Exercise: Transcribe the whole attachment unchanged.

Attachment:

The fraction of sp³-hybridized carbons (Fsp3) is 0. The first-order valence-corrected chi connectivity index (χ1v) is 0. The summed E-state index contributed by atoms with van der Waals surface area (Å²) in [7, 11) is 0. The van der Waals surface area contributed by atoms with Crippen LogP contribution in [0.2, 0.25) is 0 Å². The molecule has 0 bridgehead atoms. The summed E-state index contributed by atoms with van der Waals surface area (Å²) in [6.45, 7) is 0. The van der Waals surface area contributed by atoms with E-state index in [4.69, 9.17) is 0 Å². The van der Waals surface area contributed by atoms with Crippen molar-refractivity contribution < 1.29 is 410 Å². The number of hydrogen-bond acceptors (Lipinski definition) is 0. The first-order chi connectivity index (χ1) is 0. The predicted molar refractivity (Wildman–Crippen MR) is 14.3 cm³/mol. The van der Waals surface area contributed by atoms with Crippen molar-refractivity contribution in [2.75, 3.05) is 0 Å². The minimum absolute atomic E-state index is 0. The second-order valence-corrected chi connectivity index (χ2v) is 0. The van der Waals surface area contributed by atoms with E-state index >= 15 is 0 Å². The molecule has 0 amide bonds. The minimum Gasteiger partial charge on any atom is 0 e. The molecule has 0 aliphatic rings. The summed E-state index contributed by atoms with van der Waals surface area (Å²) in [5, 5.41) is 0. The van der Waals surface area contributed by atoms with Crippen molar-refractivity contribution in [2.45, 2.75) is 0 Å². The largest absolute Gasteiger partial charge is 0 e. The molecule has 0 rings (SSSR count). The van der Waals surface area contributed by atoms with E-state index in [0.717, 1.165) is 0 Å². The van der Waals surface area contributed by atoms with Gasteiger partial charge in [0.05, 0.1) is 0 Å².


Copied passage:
The fraction of sp³-hybridized carbons (Fsp3) is 0. The first-order valence-corrected chi connectivity index (χ1v) is 0. The summed E-state index contributed by atoms with van der Waals surface area (Å²) in [7, 11) is 0. The van der Waals surface area contributed by atoms with Crippen LogP contribution in [0.2, 0.25) is 0 Å². The molecule has 0 bridgehead atoms. The summed E-state index contributed by atoms with van der Waals surface area (Å²) in [6.45, 7) is 0. The van der Waals surface area contributed by atoms with E-state index in [4.69, 9.17) is 0 Å². The van der Waals surface area contributed by atoms with Crippen molar-refractivity contribution < 1.29 is 410 Å². The number of hydrogen-bond acceptors (Lipinski definition) is 0. The first-order chi connectivity index (χ1) is 0. The predicted molar refractivity (Wildman–Crippen MR) is 14.3 cm³/mol. The van der Waals surface area contributed by atoms with Crippen molar-refractivity contribution in [2.75, 3.05) is 0 Å². The minimum absolute atomic E-state index is 0. The second-order valence-corrected chi connectivity index (χ2v) is 0. The van der Waals surface area contributed by atoms with E-state index >= 15 is 0 Å². The molecule has 0 amide bonds. The minimum Gasteiger partial charge on any atom is 0 e. The molecule has 0 aliphatic rings. The summed E-state index contributed by atoms with van der Waals surface area (Å²) in [5, 5.41) is 0. The van der Waals surface area contributed by atoms with Crippen molar-refractivity contribution in [2.45, 2.75) is 0 Å². The largest absolute Gasteiger partial charge is 0 e. The molecule has 0 rings (SSSR count). The van der Waals surface area contributed by atoms with E-state index in [0.717, 1.165) is 0 Å². The van der Waals surface area contributed by atoms with Gasteiger partial charge in [0.05, 0.1) is 0 Å².